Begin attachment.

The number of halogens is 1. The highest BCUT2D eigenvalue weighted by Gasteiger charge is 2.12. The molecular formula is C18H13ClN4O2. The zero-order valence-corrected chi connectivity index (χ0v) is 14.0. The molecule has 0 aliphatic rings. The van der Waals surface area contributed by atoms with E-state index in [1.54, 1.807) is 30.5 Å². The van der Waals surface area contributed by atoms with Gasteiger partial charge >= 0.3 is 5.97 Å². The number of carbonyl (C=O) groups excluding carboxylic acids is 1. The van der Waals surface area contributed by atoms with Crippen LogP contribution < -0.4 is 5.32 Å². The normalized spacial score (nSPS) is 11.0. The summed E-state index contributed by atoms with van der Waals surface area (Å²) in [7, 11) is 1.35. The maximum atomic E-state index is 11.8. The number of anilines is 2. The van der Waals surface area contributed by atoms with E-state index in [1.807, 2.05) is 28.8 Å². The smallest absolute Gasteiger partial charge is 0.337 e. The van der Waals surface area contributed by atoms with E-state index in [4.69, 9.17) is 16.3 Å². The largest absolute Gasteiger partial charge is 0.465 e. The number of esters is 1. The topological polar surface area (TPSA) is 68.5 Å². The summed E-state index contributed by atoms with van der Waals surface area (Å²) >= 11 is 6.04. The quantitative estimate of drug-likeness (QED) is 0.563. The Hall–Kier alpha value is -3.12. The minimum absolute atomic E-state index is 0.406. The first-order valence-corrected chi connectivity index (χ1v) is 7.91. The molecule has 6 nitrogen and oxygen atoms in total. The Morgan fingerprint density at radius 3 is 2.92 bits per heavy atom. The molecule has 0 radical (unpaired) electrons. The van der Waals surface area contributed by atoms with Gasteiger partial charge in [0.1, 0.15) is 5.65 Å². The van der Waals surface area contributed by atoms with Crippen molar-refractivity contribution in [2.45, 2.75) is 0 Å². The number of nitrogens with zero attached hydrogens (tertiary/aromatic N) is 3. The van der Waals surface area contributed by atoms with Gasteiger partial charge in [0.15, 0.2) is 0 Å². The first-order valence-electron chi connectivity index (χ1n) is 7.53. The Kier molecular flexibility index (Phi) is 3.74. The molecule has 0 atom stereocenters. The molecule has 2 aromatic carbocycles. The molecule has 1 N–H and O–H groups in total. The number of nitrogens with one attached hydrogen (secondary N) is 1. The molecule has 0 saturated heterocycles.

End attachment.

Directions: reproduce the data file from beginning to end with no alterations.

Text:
The number of halogens is 1. The highest BCUT2D eigenvalue weighted by Gasteiger charge is 2.12. The molecular formula is C18H13ClN4O2. The zero-order valence-corrected chi connectivity index (χ0v) is 14.0. The molecule has 0 aliphatic rings. The van der Waals surface area contributed by atoms with E-state index in [1.54, 1.807) is 30.5 Å². The van der Waals surface area contributed by atoms with Gasteiger partial charge >= 0.3 is 5.97 Å². The number of carbonyl (C=O) groups excluding carboxylic acids is 1. The van der Waals surface area contributed by atoms with Crippen LogP contribution < -0.4 is 5.32 Å². The normalized spacial score (nSPS) is 11.0. The summed E-state index contributed by atoms with van der Waals surface area (Å²) in [7, 11) is 1.35. The maximum atomic E-state index is 11.8. The number of anilines is 2. The van der Waals surface area contributed by atoms with E-state index in [1.807, 2.05) is 28.8 Å². The smallest absolute Gasteiger partial charge is 0.337 e. The van der Waals surface area contributed by atoms with E-state index in [4.69, 9.17) is 16.3 Å². The largest absolute Gasteiger partial charge is 0.465 e. The number of esters is 1. The topological polar surface area (TPSA) is 68.5 Å². The summed E-state index contributed by atoms with van der Waals surface area (Å²) >= 11 is 6.04. The quantitative estimate of drug-likeness (QED) is 0.563. The Hall–Kier alpha value is -3.12. The minimum absolute atomic E-state index is 0.406. The first-order valence-corrected chi connectivity index (χ1v) is 7.91. The molecule has 6 nitrogen and oxygen atoms in total. The Morgan fingerprint density at radius 3 is 2.92 bits per heavy atom. The molecule has 0 radical (unpaired) electrons. The van der Waals surface area contributed by atoms with Gasteiger partial charge in [0.1, 0.15) is 5.65 Å². The van der Waals surface area contributed by atoms with Crippen molar-refractivity contribution in [2.45, 2.75) is 0 Å². The number of nitrogens with zero attached hydrogens (tertiary/aromatic N) is 3. The van der Waals surface area contributed by atoms with Gasteiger partial charge in [0.15, 0.2) is 0 Å². The first-order valence-electron chi connectivity index (χ1n) is 7.53. The Kier molecular flexibility index (Phi) is 3.74. The molecule has 0 atom stereocenters. The molecule has 2 aromatic carbocycles. The molecule has 1 N–H and O–H groups in total. The number of nitrogens with one attached hydrogen (secondary N) is 1. The molecule has 0 saturated heterocycles.